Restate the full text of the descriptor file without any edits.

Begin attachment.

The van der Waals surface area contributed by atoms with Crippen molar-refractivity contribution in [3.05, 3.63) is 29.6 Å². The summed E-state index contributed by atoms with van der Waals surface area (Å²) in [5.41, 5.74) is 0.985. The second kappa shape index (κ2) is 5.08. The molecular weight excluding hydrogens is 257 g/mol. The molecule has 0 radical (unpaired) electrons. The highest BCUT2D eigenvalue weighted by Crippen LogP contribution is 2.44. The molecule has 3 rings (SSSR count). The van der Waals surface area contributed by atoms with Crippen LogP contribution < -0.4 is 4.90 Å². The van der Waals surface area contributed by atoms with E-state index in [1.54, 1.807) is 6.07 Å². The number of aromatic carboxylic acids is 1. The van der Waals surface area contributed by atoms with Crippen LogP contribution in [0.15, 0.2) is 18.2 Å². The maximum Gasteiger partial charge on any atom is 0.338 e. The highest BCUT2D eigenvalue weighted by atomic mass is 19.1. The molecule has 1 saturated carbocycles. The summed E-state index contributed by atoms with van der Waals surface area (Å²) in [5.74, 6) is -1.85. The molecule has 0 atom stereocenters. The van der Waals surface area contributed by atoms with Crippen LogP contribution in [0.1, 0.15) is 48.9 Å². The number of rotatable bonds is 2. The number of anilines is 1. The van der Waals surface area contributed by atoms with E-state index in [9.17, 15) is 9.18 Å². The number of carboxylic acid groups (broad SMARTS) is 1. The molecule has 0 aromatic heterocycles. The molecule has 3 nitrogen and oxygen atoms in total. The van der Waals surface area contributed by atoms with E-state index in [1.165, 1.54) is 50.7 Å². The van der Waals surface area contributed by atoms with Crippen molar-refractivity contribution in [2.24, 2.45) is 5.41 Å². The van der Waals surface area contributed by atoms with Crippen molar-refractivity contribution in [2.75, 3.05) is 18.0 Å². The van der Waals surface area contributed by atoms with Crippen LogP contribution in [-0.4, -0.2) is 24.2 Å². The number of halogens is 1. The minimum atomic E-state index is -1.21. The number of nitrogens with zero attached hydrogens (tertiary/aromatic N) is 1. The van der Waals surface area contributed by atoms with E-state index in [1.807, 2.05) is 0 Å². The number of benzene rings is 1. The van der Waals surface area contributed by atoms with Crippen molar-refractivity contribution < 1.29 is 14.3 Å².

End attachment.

The van der Waals surface area contributed by atoms with Crippen molar-refractivity contribution in [3.05, 3.63) is 29.6 Å². The summed E-state index contributed by atoms with van der Waals surface area (Å²) in [5.41, 5.74) is 0.985. The second kappa shape index (κ2) is 5.08. The molecular weight excluding hydrogens is 257 g/mol. The molecule has 0 radical (unpaired) electrons. The highest BCUT2D eigenvalue weighted by Crippen LogP contribution is 2.44. The molecule has 3 rings (SSSR count). The van der Waals surface area contributed by atoms with Crippen LogP contribution < -0.4 is 4.90 Å². The van der Waals surface area contributed by atoms with E-state index in [1.54, 1.807) is 6.07 Å². The number of aromatic carboxylic acids is 1. The van der Waals surface area contributed by atoms with Crippen LogP contribution in [0.15, 0.2) is 18.2 Å². The maximum Gasteiger partial charge on any atom is 0.338 e. The highest BCUT2D eigenvalue weighted by atomic mass is 19.1. The molecule has 1 saturated carbocycles. The summed E-state index contributed by atoms with van der Waals surface area (Å²) in [5.74, 6) is -1.85. The molecule has 0 atom stereocenters. The van der Waals surface area contributed by atoms with Crippen LogP contribution in [0.1, 0.15) is 48.9 Å². The number of rotatable bonds is 2. The number of anilines is 1. The van der Waals surface area contributed by atoms with E-state index in [9.17, 15) is 9.18 Å². The number of carboxylic acid groups (broad SMARTS) is 1. The molecule has 0 aromatic heterocycles. The molecule has 3 nitrogen and oxygen atoms in total. The van der Waals surface area contributed by atoms with E-state index in [1.165, 1.54) is 50.7 Å². The van der Waals surface area contributed by atoms with Crippen molar-refractivity contribution in [2.24, 2.45) is 5.41 Å². The van der Waals surface area contributed by atoms with Crippen molar-refractivity contribution in [2.75, 3.05) is 18.0 Å². The van der Waals surface area contributed by atoms with Crippen LogP contribution in [-0.4, -0.2) is 24.2 Å². The number of halogens is 1. The minimum atomic E-state index is -1.21. The number of nitrogens with zero attached hydrogens (tertiary/aromatic N) is 1. The van der Waals surface area contributed by atoms with E-state index in [1.807, 2.05) is 0 Å². The number of benzene rings is 1. The van der Waals surface area contributed by atoms with Crippen molar-refractivity contribution < 1.29 is 14.3 Å².